Let's assume that the two industries together employ 1,500 MBAs. Initially, the computer industry employs 500 MBAs while the entertainment industry employs 1,000. At these employment levels, the entertainment industry pays $450 a day, while the computer industry pays $550. The supply curves are drawn vertically because the number of MBAs is fixed in the very SR for each industry. The two industries are not in equilibrium at point a, because the wage differential encourages the movement of labor from the low-wage to the high-wage industry. The shifts in the supply curves show the movement of MBAs between the two industries. MBAs will leave the entertainment industry (shifting supply in) and enter the computer industry (shifting supply out) until the wages are equalized across the two industries. Point b represents the equilibrium, wherein the two industries share a common wage of $500 a day.

Input and Price Determination in a Multi-Industry Market Here we examine how a single industry fits into the broader input market, wherein several industries compete for an input. Particular attention is given to the factors that determine the shape and position of the input supply curve confronting an industry. The market for identical engineers is shown in the diagram below.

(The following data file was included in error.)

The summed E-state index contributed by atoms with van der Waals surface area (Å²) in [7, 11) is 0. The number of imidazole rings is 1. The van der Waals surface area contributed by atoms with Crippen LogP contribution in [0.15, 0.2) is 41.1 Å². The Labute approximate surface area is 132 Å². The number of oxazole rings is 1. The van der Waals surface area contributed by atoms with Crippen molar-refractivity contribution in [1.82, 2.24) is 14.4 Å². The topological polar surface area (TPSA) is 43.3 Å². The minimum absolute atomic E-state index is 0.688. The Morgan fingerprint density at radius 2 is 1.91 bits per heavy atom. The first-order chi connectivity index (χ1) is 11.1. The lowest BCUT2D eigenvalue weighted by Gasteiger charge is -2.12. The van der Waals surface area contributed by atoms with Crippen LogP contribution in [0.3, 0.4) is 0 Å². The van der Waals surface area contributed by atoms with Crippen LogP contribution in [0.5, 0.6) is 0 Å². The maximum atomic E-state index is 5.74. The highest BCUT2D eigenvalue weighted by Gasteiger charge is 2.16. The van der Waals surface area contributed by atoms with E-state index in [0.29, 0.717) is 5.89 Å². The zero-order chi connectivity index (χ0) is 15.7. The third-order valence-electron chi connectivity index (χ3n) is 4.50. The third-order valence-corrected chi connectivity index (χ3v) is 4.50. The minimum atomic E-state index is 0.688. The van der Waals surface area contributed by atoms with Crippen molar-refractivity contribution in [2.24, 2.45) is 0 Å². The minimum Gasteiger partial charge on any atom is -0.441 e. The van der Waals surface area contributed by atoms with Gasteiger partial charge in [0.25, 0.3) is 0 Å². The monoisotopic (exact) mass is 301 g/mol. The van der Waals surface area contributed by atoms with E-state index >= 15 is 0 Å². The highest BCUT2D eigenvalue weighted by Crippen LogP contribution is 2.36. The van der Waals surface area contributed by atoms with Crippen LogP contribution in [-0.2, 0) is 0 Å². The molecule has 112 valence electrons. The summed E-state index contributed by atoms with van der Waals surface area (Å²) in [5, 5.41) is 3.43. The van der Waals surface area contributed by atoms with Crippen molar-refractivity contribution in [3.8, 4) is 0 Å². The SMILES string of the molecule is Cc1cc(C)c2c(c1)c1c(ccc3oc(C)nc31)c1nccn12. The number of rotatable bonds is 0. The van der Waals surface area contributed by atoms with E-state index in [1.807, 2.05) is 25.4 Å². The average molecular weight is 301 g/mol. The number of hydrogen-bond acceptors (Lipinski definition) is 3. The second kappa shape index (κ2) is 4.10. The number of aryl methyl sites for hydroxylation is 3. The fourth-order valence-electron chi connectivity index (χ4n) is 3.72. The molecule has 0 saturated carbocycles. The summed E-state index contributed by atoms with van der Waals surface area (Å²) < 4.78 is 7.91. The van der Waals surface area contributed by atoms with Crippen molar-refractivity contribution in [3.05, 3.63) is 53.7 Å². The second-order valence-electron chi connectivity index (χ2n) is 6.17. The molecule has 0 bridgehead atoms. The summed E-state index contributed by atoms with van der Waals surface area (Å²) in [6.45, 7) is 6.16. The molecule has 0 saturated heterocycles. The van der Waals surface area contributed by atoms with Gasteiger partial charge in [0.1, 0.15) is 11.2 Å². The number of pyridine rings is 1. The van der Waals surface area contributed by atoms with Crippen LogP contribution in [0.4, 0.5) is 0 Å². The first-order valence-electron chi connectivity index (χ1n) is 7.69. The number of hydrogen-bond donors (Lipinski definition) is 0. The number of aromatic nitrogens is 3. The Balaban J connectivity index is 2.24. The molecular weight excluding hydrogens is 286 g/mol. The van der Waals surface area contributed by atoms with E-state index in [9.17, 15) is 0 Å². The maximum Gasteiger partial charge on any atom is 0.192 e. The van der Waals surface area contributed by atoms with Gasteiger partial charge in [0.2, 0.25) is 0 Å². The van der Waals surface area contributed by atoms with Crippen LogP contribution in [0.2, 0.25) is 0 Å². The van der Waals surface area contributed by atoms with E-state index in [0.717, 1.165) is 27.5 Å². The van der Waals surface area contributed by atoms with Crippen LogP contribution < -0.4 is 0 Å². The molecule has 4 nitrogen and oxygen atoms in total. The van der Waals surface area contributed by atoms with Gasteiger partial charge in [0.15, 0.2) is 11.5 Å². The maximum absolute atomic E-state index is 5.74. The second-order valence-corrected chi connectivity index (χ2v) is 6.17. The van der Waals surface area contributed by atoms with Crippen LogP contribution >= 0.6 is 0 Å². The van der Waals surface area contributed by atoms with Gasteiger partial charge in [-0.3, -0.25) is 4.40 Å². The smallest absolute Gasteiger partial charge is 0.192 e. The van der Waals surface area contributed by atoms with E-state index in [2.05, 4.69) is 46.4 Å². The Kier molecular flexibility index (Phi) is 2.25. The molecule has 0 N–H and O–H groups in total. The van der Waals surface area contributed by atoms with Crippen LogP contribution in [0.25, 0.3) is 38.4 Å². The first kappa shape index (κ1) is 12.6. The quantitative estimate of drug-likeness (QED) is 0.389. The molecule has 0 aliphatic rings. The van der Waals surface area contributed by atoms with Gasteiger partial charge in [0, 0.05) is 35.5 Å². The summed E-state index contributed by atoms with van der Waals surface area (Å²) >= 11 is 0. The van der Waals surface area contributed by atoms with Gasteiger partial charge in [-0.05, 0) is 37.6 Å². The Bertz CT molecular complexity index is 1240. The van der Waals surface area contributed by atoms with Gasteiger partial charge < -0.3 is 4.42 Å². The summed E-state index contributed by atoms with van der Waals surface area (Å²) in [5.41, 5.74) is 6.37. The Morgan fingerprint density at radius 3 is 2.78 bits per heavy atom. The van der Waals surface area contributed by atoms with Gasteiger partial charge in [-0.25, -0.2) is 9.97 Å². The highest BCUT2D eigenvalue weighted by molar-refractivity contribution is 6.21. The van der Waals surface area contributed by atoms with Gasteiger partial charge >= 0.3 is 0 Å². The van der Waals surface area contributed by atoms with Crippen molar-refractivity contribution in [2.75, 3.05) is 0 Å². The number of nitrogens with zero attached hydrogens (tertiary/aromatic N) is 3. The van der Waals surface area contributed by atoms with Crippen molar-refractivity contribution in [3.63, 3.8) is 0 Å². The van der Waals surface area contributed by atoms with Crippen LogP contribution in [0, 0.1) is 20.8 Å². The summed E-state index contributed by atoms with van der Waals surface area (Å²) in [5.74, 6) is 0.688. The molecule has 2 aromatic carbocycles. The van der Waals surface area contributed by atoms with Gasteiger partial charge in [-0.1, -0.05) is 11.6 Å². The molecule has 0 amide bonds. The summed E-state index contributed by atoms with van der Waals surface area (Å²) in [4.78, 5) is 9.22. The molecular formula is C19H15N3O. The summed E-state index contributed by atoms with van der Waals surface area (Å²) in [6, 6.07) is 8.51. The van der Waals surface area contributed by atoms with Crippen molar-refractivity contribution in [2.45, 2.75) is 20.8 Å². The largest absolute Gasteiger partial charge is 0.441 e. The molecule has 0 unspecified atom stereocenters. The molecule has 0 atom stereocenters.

Wage Industry A S'A SA $400 $350 1 0 0 1 0 D'T D'B DA DB 45 50 10 20 60 65 DT SB 1 ST Industry B Total Labor Market

Quantity of Labor (100's)

Various industries hire engineers. Let DB reflect just one industry's demand for engineers, while DA combines the demands from all other industries that hire engineers (excluding B). The total market demand for engineers is DT, which equals DA + DB. The market supply of engineers (ST) is not vertical because higher wages encourage more people to enter the engineering field over time. The very short run supply of engineers (not shown) is vertical, because there is not enough time for individuals to receive engineering training. The initial equilibrium (point 0) in the total labor market suggests that 6,000 engineers are hired for $350 a day. Industry B employs 1,000 engineers at the prevailing wage, while the other industries combined hire 5,000 engineers. To explore the shape of the supply curve of engineers to one industry, consider an unexpected increase in the demand (from DB to D'B) for engineers in industry B. This leads to a smaller increase in the overall market demand for engineers (from DT to D'T). The equilibrium wage is bid up to $400 a day and total employment rises to 6,500. At the new wage of $400, industry B will hire 2,000 engineers (point 1). Point 1 is another point on industry B's input supply curve. Notice that 500 engineers have left the other industries. This is shown by the inward shift in the supply to industry A. In addition, 500 additional workers have entered the engineering field in response to the higher market wage of $400. After deriving the supply of engineers to industry B, it should be clear why the input supply curve to an industry is more elastic than the market supply curve. For the same $50 wage